Two years after the policy was established, Astra Woodcraft learned she and her husband were expecting a baby.
"A very high-level Sea Org member one day saw me and asked me what I was doing and I said I was leaving and I said I was pregnant and he said, Oh, is it too late for an abortion?," Woodcraft said. "I didn't even know what to say in response. "
In a San Francisco Chronicle article from 2001, Church leaders said that the Church has no policy on abortion, leaving the choice up to individual couples.
Lawrence Woodcraft remembered the relief he felt when his daughter finally decided to leave the church.
"She thought, Wait a minute. There's more to life than Scientology," he said.
"That's when she just took off. Just got the hell out of that rotten organization. … Sorry, it makes me upset to think about it," he said, tearing up.
Soon after Astra Woodcraft left, she divorced her husband and says she was disconnected from her family who was still in the Church.
A few years later, her younger sister left, too.
Jenna Miscavige Hill said it wasn't until years after her parents left the Church that she began to realize she wanted to leave as well. "I don't even have a life," she said of her time in Sea Org. "I don't get to enjoy things. Who am I really helping?"
Hill said she and her husband, Dallas, went back and forth about leaving or staying in the Church. In 2005, they finally left for good, and she said she was told to sign paperwork promising not to talk about her experiences within the Church.
"That's a bond that I didn't sign," she said. "I shredded it in front of the lady's face."
Now out of the Church, Woodcraft, Hill and other ex-Sea Org member started their Web site ExScientologykids.com as a way to connect with other ex-Scientologists.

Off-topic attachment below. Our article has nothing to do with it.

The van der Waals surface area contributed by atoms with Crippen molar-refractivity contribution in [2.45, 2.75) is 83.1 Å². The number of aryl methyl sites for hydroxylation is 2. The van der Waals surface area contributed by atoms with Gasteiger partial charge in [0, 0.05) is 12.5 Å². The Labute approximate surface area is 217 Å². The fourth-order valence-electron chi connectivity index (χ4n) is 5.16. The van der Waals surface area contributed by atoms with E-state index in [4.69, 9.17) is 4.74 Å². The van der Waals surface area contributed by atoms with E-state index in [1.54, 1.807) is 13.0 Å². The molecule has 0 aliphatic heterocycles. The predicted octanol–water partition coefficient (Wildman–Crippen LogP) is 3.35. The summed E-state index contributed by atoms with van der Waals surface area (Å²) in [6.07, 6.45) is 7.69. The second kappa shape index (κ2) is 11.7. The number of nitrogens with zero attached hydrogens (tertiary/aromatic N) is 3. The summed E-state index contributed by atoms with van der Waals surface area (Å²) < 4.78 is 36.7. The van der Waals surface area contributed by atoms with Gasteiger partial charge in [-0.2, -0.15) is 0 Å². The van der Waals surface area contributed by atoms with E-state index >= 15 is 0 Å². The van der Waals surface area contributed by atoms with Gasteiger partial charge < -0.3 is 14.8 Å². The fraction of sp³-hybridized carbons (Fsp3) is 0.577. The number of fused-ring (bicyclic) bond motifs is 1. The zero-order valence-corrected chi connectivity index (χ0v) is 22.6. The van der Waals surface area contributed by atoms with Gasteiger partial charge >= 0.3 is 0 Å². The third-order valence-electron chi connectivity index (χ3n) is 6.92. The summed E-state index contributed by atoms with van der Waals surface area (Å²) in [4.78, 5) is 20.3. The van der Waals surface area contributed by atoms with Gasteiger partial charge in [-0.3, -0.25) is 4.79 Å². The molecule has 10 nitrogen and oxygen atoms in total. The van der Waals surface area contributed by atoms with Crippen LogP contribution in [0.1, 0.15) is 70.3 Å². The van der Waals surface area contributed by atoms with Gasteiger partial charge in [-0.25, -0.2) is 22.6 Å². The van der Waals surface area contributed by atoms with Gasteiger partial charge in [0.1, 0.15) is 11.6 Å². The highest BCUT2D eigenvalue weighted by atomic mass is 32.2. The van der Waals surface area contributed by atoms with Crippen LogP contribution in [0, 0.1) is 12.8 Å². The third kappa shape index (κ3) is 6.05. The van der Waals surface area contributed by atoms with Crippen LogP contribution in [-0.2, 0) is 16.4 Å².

"It's just a way for people to share stories," said Hill, "And to maybe reconnect with people who they knew before."
With her 9-year-old daughter by her side, Astra Woodcraft said she and Hill are trying to move forward.
"If they would just let people who wanted to be there, be there, and let someone who wanted to leave, leave, and someone who didn't like what was going on, speak their mind, there would be no story," she said.
As for Hill, "I'm not gonna be intimidated. I'm just gonna continue living my life the way I want it to be," she said. "I'm not gonna let them affect me anymore."
Again, Hill's parents -- the brother and sister-in-law of Scientology's leader -- declined "Nightline's" request for an interview. However, Hill said that they have a good relationship now that they are all of out of Scientology.
For weeks, "Nightline" repeatedly asked for an on-the-record response from the Church of Scientology. Thursday night, the Church responded with a statement (CLICK HERE for the full statement) in which the Church says it would not comment on what it called Hill's "dismissal" from her Sea Org position. It goes on to say in part that "Every religion has its detractors; there is no faith that can satisfy everyone's spiritual needs, Scientology included. We wish Mrs. Hill well in her search for spiritual fulfillment."